by Nicole Plyler Fisk
I’m honored to be a contributing writer to this blog (thanks, Chuck, for the invite). For my first piece, I thought that something with flowers would be appropriate, so I’m adapting a diary I posted, originally, to Daily Kos. But, it’s hard to divert attention from the 2016 presidential election to Syria, both there and on my Facebook page, so anything that has to do with the latter quagmire needs all the help it can get, from as many platforms as will host it. Thanks, FFS, for being one of those. ~Nicole Plyler Fisk
Recently, UK Channel 4 News ran a story about “the last gardener in Aleppo.” The story follows an Aleppo man, whose name, Abu Wad, translates to “father of the flowers,” and his 13-year-old son, Ibrahim. For the past five years, Father-of-the-flowers and Ibrahim have maintained their garden center in rebel-held Aleppo, despite continuous bombing from Assad and his Russian allies. How have they managed? Father-of-the-flowers explains that they think of the bombs as Beethoven’s music, they remind themselves that the world belongs to ordinary people, and they constantly rebuild what’s been destroyed — by planting their flowers in public spaces, like roundabouts.
When I came across the video on a friend’s Facebook page, I looked forward to watching it — especially after reading a recently posted comment, thanking my friend for the “breath of fresh air … in indescribable horror.” I can only guess that the commenter posted before finishing the video, because the garden center is no more. Six weeks after the interview, the regime bombed it, killing Father-of-the-flowers and leaving Ibrahim fatherless and alone.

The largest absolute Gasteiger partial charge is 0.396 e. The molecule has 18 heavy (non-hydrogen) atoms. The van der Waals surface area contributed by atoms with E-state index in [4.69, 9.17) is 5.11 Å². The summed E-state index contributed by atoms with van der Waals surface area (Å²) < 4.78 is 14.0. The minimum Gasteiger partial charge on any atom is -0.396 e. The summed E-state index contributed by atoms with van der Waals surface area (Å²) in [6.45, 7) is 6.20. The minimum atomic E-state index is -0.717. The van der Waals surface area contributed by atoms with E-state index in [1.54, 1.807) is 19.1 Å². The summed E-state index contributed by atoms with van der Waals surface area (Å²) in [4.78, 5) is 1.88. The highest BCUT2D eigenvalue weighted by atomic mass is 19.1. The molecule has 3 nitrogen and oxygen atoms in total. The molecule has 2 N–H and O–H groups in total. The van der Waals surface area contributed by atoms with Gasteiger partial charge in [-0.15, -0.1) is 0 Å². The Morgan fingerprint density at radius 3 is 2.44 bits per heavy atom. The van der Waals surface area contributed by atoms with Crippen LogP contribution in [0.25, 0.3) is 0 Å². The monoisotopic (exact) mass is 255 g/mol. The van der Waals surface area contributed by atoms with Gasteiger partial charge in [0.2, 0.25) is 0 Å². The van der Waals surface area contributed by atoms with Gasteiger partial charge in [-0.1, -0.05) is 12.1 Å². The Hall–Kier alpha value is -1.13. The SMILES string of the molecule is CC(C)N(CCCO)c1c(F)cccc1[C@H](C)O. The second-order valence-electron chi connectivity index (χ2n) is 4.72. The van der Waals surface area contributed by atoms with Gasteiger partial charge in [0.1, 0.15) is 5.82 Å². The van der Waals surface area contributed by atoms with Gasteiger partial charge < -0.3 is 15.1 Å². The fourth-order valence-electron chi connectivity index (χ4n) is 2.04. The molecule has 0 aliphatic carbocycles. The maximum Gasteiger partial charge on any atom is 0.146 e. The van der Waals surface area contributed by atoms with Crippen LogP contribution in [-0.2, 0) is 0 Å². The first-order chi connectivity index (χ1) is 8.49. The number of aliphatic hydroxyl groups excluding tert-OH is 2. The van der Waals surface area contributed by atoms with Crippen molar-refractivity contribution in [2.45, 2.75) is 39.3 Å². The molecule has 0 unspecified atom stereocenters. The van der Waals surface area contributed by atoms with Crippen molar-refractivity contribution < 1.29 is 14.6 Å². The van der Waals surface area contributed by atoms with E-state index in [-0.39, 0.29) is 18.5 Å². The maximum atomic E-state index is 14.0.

After watching this video, which hasn’t yet gone viral, I was reminded of one that did — also about a father and son, also about the importance of flowers. After the Paris attacks last year, a father calmed his young son’s fears by pointing out all the flowers, left in remembrance of those who died, and saying that they’re in opposition to guns, that they’re there to protect.
I remember that in America we collectively cooed over the video featuring French father and son and turned our Facebook profile photos the colors of the French flag. And good for us. But shame on us if we don’t share as widely similar lessons from a Syrian father and his son.
The latter story expands the former in an important, though uncomfortable, way — because it forces us to recognize and grapple with the fact that, unlike the French boy, this Syrian boy no longer has flowers to bolster his strength. He doesn’t even have any to place on his father’s grave. What are children to do when there are no more flowers?
Answer: they look to us, and we give them more. It’s our moral responsibility to step up and help children like Ibrahim, despite what seems to be our horrifying new tendency to retreat into American isolationism. This inaction is particularly jarring when we know — because science! — that trauma, like that currently being experienced by the children in Aleppo, is literally passed on in their genes.
We don’t have to go to war to step up our humanitarian game. Since the video’s publication, a UK gardening group, of all organizations, has started a thread. Here’s a sample comment, in answer to the question “how do you propose we help?”:
In essence, with the support and passion of UK family of gardeners, setting up a fund to provide support for the son of the “last gardener in Aleppo” or arrange sanctuary and longterm support in the UK … with education and training in gardening/with a view to postwar future reinstatement of gardening/nurseries for the future community/hospitals and trauma recovery centres. This will also require some special expertise but the first stage is to capture the public.
Surely in the 21st century world, in the digital age, we can figure out how to help this one Syrian child (and then another, and so on) — because, despite the title of the video, Father-of-the-flowers does not have to be the last gardener. There’s still his son. And there’s us.